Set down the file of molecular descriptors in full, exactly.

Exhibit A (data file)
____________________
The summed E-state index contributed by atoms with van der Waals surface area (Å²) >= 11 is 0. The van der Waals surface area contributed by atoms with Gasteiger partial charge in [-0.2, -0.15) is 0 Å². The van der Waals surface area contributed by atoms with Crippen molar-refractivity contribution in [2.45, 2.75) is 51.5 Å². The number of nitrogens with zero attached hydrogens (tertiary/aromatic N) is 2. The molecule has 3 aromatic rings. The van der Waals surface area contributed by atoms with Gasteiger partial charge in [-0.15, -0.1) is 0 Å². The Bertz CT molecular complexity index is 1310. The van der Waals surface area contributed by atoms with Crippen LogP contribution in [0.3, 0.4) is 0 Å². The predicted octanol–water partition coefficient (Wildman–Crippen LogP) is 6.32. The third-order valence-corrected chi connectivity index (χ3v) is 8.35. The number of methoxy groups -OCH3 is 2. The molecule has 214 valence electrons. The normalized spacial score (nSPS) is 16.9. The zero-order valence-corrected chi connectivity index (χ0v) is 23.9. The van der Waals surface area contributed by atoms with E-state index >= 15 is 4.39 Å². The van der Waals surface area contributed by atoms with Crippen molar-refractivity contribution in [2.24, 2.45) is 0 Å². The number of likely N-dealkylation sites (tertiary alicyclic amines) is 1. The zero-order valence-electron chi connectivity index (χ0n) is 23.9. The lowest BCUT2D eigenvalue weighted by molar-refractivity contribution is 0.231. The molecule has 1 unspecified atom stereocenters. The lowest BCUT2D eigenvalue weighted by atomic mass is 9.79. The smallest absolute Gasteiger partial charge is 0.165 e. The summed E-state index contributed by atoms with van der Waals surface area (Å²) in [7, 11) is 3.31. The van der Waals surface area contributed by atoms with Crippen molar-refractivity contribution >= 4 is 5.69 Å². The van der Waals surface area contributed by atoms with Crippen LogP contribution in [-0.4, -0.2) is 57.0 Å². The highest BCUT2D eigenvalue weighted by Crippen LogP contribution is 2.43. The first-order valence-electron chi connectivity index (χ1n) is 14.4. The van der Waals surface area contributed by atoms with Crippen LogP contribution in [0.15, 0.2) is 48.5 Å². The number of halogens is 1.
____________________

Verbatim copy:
The summed E-state index contributed by atoms with van der Waals surface area (Å²) >= 11 is 0. The van der Waals surface area contributed by atoms with Gasteiger partial charge in [-0.2, -0.15) is 0 Å². The van der Waals surface area contributed by atoms with Crippen molar-refractivity contribution in [2.45, 2.75) is 51.5 Å². The number of nitrogens with zero attached hydrogens (tertiary/aromatic N) is 2. The molecule has 3 aromatic rings. The van der Waals surface area contributed by atoms with Gasteiger partial charge in [-0.15, -0.1) is 0 Å². The Bertz CT molecular complexity index is 1310. The van der Waals surface area contributed by atoms with Crippen LogP contribution in [0.3, 0.4) is 0 Å². The predicted octanol–water partition coefficient (Wildman–Crippen LogP) is 6.32. The third-order valence-corrected chi connectivity index (χ3v) is 8.35. The number of methoxy groups -OCH3 is 2. The molecule has 214 valence electrons. The normalized spacial score (nSPS) is 16.9. The zero-order valence-corrected chi connectivity index (χ0v) is 23.9. The van der Waals surface area contributed by atoms with E-state index >= 15 is 4.39 Å². The van der Waals surface area contributed by atoms with Crippen molar-refractivity contribution in [2.24, 2.45) is 0 Å². The number of likely N-dealkylation sites (tertiary alicyclic amines) is 1. The zero-order valence-electron chi connectivity index (χ0n) is 23.9. The lowest BCUT2D eigenvalue weighted by molar-refractivity contribution is 0.231. The molecule has 1 unspecified atom stereocenters. The lowest BCUT2D eigenvalue weighted by atomic mass is 9.79. The smallest absolute Gasteiger partial charge is 0.165 e. The summed E-state index contributed by atoms with van der Waals surface area (Å²) in [7, 11) is 3.31. The van der Waals surface area contributed by atoms with Crippen molar-refractivity contribution >= 4 is 5.69 Å². The van der Waals surface area contributed by atoms with Crippen LogP contribution in [-0.4, -0.2) is 57.0 Å². The highest BCUT2D eigenvalue weighted by Crippen LogP contribution is 2.43. The first-order valence-electron chi connectivity index (χ1n) is 14.4. The van der Waals surface area contributed by atoms with Crippen LogP contribution in [0.15, 0.2) is 48.5 Å². The number of halogens is 1.